Just as well the train was the next evening. The hangover was large. It’s always the same at the start of a holiday! Well, sometimes. Luckily we could see the waiting area for the train out the front door of our hotel. You are given a slot to arrive which we duly did. Getting the bikes on the train was another education. Smoggy and I were ok, the lads on the GSA’s had a tight squeeze riding along the lower level of the transporter. You are so busy trying to keep your head down, the first thing you do is smack your helmet off the very low roof when you stop the bike. It’s all pretty slick though, 4 wee tie down straps which you decide where you want them put, bike held in place by metal fixings front and back, then the experts finished the tie down. Satisfied that our pride & joys were being cared for, we headed off to the carriages. Wait a minute, no carriages. There had been an accident earlier in the day which meant a 2 hour delay. Off to Pizza Hut for the crappiest meal ever. Part of the information we were given was there was to be no restaurant car on the train. It was involved in the accident.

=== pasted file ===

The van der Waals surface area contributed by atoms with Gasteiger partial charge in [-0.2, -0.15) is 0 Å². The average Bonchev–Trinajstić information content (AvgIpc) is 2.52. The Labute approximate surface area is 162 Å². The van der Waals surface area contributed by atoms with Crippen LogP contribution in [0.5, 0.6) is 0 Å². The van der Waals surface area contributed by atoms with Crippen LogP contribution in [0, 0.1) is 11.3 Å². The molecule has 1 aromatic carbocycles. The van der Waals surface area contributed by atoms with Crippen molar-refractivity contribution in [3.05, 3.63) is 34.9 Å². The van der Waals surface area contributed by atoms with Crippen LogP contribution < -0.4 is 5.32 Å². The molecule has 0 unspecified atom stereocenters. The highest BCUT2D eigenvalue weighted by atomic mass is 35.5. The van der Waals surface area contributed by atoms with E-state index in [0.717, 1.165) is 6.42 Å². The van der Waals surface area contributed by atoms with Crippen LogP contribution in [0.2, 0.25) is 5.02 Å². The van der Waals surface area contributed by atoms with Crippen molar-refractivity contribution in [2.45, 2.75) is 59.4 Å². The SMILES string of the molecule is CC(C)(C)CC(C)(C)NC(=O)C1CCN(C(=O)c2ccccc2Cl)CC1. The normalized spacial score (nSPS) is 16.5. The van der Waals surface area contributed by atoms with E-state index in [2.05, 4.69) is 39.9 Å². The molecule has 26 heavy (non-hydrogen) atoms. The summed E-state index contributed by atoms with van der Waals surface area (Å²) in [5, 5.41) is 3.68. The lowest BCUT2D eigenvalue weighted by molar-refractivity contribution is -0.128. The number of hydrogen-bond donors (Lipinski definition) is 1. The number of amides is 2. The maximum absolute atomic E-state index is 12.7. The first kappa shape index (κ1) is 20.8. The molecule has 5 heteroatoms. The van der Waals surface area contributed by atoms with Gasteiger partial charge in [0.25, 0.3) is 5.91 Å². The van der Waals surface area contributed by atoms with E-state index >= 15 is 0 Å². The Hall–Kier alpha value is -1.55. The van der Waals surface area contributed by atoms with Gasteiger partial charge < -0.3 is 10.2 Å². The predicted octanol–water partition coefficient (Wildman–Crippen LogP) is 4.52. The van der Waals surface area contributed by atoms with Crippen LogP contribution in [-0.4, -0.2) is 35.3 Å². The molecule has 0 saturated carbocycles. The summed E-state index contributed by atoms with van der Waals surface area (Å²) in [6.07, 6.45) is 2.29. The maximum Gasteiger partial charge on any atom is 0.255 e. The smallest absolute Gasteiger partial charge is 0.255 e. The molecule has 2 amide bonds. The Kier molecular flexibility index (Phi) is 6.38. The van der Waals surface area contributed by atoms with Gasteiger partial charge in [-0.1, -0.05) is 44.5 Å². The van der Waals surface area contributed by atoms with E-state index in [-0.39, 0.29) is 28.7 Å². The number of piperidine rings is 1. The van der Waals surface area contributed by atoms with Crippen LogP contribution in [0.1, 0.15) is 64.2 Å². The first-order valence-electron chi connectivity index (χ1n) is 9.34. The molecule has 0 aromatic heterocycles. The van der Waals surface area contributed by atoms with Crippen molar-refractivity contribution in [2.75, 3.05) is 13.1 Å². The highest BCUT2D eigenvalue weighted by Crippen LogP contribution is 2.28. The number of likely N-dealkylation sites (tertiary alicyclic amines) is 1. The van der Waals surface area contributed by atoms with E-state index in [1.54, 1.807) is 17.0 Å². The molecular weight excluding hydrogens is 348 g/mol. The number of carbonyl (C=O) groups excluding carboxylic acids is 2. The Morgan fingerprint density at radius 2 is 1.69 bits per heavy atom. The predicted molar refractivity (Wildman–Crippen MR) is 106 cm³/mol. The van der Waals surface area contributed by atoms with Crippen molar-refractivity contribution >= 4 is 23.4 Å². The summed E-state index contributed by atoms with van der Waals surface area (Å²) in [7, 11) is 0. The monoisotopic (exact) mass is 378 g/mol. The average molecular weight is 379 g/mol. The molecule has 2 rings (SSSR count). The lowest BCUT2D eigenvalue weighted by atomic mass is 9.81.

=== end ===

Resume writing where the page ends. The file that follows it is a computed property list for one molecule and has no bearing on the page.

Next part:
Notes for an enjoyable train journey:

Travel light, take as little as possible to your cabin. A pair of knickers & a toothbrush. In Andy’s case, a toothbrush. The carriages sleep 6, you may be bunking up with strangers.

Take water and snacks.

Be prepared to have a disrupted sleep which can be interrupted by sharp braking and going round bends! There are rails on the bunks to stop you falling off onto the floor.

Have a head for heights if you are in the top bunk. Be prepared to smack your head if you’re in the lower ones!

Be prepared for snorers. For once it wasn’t me snoring. Really, I know it’s amazing. Pack earplugs in your minimalist overnight bag. Don’t forget the farts. Oh dear.

It was all worth it for the view in the morning. Austria. Paul’s an early bird, and the pair of us stood in the corridor admiring the view, whilst most of the train still slept. There was something really satisfying about it.

We got breakfast served in our compartment / room / bunk beds. Lots of bread however, I snacked on Nairn’s gluten free biscuits. Sorted. Could have done with a fill up of coffee though!

Getting our bikes off the train I found easier than getting them on. I guess I knew what to expect. Didn’t bump my head this time. Sunshine and a chill in the air. Nice. Long sleeved t-shirt too warm though, had to change. Hello Villach.